Over the past 10 years, the New-York-based art advisory SLP has worked to develop important private collections around the U.S., specializing in large and ongoing collections and maintenance. According to founder Sheri Pasquarella, the typical SLP client is becoming an increasingly rarified breed: the collector “connoisseur,” who sees themselves as a patron of the arts rather than simply a buyer. Indeed, SLP clients can be found as museum board members and trustees around the country.
Late last year, Pasquarella (left) launched SLP SF, a West Coast branch with the opposite approach. “Our goal with San Francisco is to help cultivate a culture for art in the Bay Area,” says Pasquarella, who aims to do so via an emphasis on engagement and experience as a starting point. “We’re trying to reach everyone who is interested in exploring contemporary art in and around San Francisco, so our prices range from $10 a person for a lecture up to $100,000 per year for full services, and everything in between.”
With the needs of more casual collectors in mind, we asked Pasquarella to provide some insights on how to live with art. In response she chose to focus on Minimalism, in an expanded sense of the term that brings the conversation beyond the confines of the original American movement. “I believe that Minimalism is an open and easy starting point for an interest in collecting art,” she says. “In San Francisco as well as throughout the United States, mid-century Modernism is a leading category for furniture and design. What’s wonderful about that is that it opens up a fascinating historical context and the possibility for discovery, as the style has its roots in important 20th century artistic movements and art work.”
Here, Pasquarella shares some simple tips for bringing Minimalist art into your home.
The history of Minimalism runs deep. Schools of Minimalist theory—from the Bauhaus of pre-war German to mid-century Americans like Donald Judd and Dan Flavin—had a direct impact on design. With the famous mantra “less is more,” it doesn’t take much to create a Minimalist environment with a harmony between art, design, furniture, and decor. The result is smart, bright, clean, and glowing. Done wrong, however, too much Minimalism can make a space feel cold, bland, corporate, or uncomfortable. Here’s how we at SLP approach collections based on Minimalism that make the collection and its space sing (rather than snore):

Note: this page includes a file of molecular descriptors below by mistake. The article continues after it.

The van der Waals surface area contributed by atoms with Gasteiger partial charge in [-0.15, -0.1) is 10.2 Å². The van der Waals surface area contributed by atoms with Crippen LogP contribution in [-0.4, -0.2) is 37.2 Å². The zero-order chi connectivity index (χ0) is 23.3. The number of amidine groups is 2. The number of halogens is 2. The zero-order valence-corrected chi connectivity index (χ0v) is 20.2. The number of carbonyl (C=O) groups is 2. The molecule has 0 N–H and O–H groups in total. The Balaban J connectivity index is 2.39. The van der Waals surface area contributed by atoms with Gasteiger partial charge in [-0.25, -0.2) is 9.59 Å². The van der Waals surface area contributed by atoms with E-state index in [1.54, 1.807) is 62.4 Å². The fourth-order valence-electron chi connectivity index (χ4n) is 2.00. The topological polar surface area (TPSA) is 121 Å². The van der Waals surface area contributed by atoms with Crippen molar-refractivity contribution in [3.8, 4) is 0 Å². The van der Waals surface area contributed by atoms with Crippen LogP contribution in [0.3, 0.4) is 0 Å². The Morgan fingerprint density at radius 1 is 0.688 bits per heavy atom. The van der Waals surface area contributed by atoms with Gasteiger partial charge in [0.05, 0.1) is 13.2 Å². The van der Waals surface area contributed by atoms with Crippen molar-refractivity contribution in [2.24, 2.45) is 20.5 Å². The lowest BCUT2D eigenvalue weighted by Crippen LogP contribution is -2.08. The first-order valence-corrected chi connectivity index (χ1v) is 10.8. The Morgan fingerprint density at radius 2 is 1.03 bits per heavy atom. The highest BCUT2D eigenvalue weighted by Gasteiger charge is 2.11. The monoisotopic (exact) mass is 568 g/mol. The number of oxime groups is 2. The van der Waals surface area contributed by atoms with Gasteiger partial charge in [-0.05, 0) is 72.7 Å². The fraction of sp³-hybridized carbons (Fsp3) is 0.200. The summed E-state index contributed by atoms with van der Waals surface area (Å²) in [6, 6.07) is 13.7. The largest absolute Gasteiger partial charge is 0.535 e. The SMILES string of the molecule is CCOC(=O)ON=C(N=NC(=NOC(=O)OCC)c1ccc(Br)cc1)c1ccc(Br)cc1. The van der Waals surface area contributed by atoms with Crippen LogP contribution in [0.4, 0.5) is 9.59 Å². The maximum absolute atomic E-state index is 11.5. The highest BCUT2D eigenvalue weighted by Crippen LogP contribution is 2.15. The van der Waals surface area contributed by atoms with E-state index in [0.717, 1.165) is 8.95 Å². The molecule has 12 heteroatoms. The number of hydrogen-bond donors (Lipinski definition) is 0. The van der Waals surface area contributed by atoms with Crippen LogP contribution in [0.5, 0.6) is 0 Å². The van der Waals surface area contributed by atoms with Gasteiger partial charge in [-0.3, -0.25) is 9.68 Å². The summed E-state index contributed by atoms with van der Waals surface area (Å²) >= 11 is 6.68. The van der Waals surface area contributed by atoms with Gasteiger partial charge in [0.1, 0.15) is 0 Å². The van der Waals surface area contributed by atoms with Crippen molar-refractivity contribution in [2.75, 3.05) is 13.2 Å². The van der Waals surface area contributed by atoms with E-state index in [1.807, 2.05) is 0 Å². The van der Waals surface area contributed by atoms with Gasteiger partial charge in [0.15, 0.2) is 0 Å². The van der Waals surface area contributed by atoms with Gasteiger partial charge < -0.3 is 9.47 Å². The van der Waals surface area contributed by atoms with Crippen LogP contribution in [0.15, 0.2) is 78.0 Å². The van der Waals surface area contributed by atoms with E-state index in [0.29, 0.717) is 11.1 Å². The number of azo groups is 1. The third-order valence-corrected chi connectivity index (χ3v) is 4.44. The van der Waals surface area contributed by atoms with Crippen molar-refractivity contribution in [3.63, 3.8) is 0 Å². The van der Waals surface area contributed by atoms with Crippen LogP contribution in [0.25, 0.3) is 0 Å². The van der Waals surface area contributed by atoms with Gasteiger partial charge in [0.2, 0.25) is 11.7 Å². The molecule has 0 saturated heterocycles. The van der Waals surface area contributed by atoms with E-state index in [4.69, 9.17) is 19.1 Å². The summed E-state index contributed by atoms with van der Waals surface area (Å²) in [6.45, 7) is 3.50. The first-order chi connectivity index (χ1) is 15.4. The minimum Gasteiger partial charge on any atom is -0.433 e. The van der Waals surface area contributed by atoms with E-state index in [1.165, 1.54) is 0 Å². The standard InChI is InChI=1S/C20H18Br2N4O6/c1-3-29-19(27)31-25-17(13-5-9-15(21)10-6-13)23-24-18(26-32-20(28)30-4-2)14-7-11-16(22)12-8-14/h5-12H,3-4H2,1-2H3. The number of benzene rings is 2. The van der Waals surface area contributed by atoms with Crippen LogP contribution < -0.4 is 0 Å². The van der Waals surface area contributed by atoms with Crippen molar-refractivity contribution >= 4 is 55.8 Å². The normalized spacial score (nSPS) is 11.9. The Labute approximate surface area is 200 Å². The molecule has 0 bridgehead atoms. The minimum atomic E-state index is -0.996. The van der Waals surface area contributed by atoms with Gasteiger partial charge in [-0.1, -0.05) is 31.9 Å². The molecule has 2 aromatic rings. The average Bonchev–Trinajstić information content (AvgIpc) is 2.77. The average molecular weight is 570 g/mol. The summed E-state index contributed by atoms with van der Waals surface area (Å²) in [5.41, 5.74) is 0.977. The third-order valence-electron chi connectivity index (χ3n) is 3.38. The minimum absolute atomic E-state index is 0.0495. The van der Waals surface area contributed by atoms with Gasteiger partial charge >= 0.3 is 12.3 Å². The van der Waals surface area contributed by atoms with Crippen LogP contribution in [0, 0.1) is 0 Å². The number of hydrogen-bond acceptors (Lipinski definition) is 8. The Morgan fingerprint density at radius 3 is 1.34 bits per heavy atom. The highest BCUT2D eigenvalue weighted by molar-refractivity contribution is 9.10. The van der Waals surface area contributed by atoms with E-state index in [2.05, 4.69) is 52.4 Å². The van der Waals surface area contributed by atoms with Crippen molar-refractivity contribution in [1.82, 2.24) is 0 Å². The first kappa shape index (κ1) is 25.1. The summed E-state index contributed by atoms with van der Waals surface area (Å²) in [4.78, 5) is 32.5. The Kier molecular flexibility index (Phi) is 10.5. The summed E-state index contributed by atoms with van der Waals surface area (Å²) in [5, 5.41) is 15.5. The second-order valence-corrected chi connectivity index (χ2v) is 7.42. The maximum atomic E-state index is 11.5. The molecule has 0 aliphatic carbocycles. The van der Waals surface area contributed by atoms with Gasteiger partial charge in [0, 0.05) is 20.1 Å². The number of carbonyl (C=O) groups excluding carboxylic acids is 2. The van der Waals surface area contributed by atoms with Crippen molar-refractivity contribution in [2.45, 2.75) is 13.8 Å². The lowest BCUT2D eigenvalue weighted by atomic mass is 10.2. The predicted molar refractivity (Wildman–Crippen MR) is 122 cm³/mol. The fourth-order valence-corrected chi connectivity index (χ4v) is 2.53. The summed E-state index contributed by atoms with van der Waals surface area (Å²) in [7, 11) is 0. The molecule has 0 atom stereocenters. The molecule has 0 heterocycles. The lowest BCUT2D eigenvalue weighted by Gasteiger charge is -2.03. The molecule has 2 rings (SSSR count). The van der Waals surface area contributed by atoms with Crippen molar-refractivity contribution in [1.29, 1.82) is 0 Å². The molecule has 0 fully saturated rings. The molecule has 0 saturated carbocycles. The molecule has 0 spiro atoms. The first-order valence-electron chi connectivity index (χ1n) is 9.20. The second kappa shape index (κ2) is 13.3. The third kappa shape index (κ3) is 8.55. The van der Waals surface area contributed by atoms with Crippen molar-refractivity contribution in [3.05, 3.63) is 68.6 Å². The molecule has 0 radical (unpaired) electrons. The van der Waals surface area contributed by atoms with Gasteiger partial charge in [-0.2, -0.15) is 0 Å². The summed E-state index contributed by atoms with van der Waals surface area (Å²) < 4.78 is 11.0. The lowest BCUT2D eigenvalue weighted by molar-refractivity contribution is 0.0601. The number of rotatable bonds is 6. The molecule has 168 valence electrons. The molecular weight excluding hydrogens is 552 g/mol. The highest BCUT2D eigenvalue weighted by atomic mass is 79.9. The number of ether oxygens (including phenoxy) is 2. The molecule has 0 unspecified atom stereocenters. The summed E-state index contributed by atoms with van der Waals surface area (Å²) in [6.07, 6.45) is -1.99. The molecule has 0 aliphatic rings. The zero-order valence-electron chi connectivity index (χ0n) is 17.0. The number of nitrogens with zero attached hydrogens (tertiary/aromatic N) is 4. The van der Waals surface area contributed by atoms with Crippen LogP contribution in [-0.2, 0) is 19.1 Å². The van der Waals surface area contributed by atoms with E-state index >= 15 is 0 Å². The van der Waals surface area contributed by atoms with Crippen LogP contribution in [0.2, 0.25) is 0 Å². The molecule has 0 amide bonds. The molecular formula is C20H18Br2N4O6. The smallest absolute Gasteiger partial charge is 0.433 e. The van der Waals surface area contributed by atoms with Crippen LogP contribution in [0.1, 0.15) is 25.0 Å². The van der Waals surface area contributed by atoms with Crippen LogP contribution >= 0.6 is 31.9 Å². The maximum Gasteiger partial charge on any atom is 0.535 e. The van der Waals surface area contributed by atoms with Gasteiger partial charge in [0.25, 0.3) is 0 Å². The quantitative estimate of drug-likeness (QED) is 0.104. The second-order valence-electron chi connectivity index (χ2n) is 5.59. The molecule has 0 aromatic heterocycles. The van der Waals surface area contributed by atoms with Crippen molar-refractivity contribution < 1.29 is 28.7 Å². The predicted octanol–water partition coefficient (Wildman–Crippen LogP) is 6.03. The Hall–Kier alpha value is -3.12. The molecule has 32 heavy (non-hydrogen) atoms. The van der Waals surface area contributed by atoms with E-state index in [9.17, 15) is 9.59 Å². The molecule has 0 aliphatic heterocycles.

Be alert to varied media. Minimalism isn’t exclusive to steel and concrete, nor is it a visual story well told by limiting it to framed works. Too many prints or works on paper will feel a bit antiseptic. They will also produce an unnatural amount of reflective surfaces in your space, so at certain times of day your place will look more like a hall of mirrors than a collection of art. If you’re interested in exploring a monochromatic approach to Minimalism, alternating texture is also a great way of achieving the desired effect while making sure your collection and space maintain a degree of intrigue and depth.
Minimalism does not mean bland! In fact, it’s quite the opposite. When we think of Minimalism, we often recall the sparse, weird spaces of the Calvin Klein “Obsession” ads of the late 80s—not that there’s anything wrong with that. Thanks in part to Kasimir Malevich’s revolutionary White Square on White painting of 1918, there is a hallowed place for stark simplicity. That said, most of the great 20th century Minimalists—think Josef and Anni Albers, Donald Judd, Carmen Herrera, John McCracken, Robert Mangold, and Brice Marden, to name just a few—were or are phenomenal colorists. Embrace this! Nothing can beat color in terms of dynamism and liveliness within an artwork, a collection, or a home.
Another common misconception with Minimalism is that it is strictly an industrial, pre-fab aesthetic. Not true! The earliest Minimalists, in fact, were inspired by forms, textures, or objects found in nature. Piet Mondrian’s work, for example, evolved out of his obsessive drawings of trees and chrysanthemums. Today, we often find Minimalists who work directly with organic or natural material. By exploring this, you are not only (once again) delving into the lush context of Minimalist history, you are also and infusing your home or collection with the beauty and simplicity of nature and the outdoors.
Who can argue with the power of the written word? Artists like Pablo Picasso and Marcel Duchamp first began incorporating text into their compositions in the early 20th century. By mid-century, the use of words in art took on a new role: Minimalist artists, including especially figures like Ed Ruscha, were fascinated by the use of text as both a purely visual device (i.e., a letter or word as itself a compelling shape or image) and for the varied implications of the words themselves. Today text-based art is profuse, and including it in your collection not only adds a strongly contrasting visual element, it also may infuse your space with meaning, humor, politics, or personality.
5. The Unexpected
As the 20th and 21st centuries progressed, artists found themselves presented with an ever-widening array of techniques, tools, and historical ideas as sources for their work. Accordingly, we now often come across hybrids—artists or artworks that defy strict categorization as they embrace a multitude of influences and media. There are works that are often surprising, neither being strictly one movement or aesthetic or another. By developing your own sense of boundaries—how deeply can you explore your own sensibility?—you add a heightened sense of surprise and drama to your collection and environment.